This is part 11 of a series of posts from David Francis’ Transformational Class: Transformational Church Goes to Sunday School . Click here for a free download of the book, as well as training materials to help you present the material to your leaders.
- Transformational Church Goes to Sunday School
- Missionary Mentality, Part One
- Missionary Mentality, Part Two
- Vibrant Leadership
- Two Key Principles: Open Groups Practicing Open Enrollment
- Relational Intentionality
- How Care Group Leaders Model Relational Intentionality
- The Absolute Necessity of Prayer Before, During, And After Small Group
- Prayer Requests: The Best Indicator of a Transformational Class
- How does Worship Impact a Transformational Small Group?
This excerpt is adapted from Chapter 5, “Worship: Actively Embrace Jesus,” pages 32-33.
I can hear some of you objecting: “You dealt with the second assimilation problem you identified but not the first one—the one about the difficulty in getting people who accept Christ apart from the church and never come to make that decision public or get involved in the church’s disciple-making process.” I didn’t forget; I just saved it until last! Why? Because it is a point of personal frustration to me as well as to most churches. I may get in trouble here, but I’m going to say it anyway: I don’t think leading a stranger you never plan on seeing again to pray a prayer is the best way to make disciples. It happens. I’m grateful it does. I just don’t think it’s the best way. Or even the most biblical way.
For years, I’ve been schooled that the process of evangelism looks like this:
Conversation —–> Conversion —–> Community
In other words, the goal of a conversation with a person who is far from God is to lead them to a point of conversion, after which I try, perhaps desperately or perhaps not, to encourage them to get involved in Christian community. Again, that process works…sometimes. But not as often as we would hope. In fact, if we are really honest, it rarely happens that way. Does that mean we don’t witness to people? Of course not!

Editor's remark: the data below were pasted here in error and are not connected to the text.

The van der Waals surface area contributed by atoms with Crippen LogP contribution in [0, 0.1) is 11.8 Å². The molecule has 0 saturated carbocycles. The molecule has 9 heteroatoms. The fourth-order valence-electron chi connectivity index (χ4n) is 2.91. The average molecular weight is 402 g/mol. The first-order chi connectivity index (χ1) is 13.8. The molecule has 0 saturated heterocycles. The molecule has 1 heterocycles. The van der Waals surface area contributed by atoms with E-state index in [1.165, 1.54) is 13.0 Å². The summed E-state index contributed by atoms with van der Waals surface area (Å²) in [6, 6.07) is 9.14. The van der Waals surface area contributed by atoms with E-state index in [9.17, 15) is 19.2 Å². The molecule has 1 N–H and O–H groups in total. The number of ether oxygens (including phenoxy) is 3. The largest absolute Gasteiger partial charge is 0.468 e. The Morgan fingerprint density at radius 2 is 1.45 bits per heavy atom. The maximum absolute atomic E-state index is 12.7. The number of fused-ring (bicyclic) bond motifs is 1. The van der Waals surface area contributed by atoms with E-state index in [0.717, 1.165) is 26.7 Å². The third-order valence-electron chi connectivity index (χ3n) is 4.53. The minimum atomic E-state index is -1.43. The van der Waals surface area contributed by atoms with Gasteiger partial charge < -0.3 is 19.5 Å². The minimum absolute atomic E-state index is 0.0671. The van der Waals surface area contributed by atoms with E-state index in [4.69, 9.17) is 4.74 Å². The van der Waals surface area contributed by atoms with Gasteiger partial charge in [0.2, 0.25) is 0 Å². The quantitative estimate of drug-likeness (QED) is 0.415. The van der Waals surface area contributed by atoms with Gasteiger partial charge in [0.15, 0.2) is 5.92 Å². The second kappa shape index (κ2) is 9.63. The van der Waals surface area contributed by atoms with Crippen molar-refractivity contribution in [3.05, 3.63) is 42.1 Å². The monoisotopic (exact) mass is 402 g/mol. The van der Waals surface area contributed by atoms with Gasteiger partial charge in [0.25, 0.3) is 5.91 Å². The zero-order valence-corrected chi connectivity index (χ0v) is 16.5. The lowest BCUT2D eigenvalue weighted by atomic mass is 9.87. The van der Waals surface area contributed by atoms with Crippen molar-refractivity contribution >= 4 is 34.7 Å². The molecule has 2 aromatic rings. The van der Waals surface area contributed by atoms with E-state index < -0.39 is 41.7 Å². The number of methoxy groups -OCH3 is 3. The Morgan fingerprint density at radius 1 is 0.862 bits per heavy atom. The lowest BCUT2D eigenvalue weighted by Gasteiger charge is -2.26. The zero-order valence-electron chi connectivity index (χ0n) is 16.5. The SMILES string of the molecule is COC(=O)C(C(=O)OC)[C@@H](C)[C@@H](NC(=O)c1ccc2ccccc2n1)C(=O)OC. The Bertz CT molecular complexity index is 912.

The goal of our witness—unless the Holy Spirit is clearly convicting the other person to believe and you to share—is to nudge a person who is far from God just a little closer to Him. I borrowed that idea from English evangelist Dennis Pethers. His burden is for America not to become a “post-Christian” society like “mother England.” Pethers has partnered in the production of an American version of the More to Life materials God has used so effectively across Great Britain. The first step in the process is to give a friend an inexpensive DVD containing the stories of people who’ve overcome great challenges to come to Jesus. The second step is to get them into a group where they hear and discuss four stories from John’s gospel.
The process is more like this:
Conversation —–> Community —–> Conversion
That’s the way Sunday School classes are designed to work, too. That’s why we practice open enrollment, allowing people to belong before they believe. When people enroll in Sunday School before making a decision to follow the Lord Jesus, guess what happens to the problem of assimilation? There’s not one! They’re already “in the church” when they come “in the kingdom of heaven!”
An important part of discipleship involves connecting through community. We’ll talk about that next week.
David Francis is Director of Sunday School at LifeWay Christian Resources. Before joining LifeWay in 1997, he served as minister of education at First Baptist Church in Garland, Texas. David and his wife, Vickie, love teaching preschool Sunday School and are helping start a new adult class in their church in Hendersonville, Tennessee.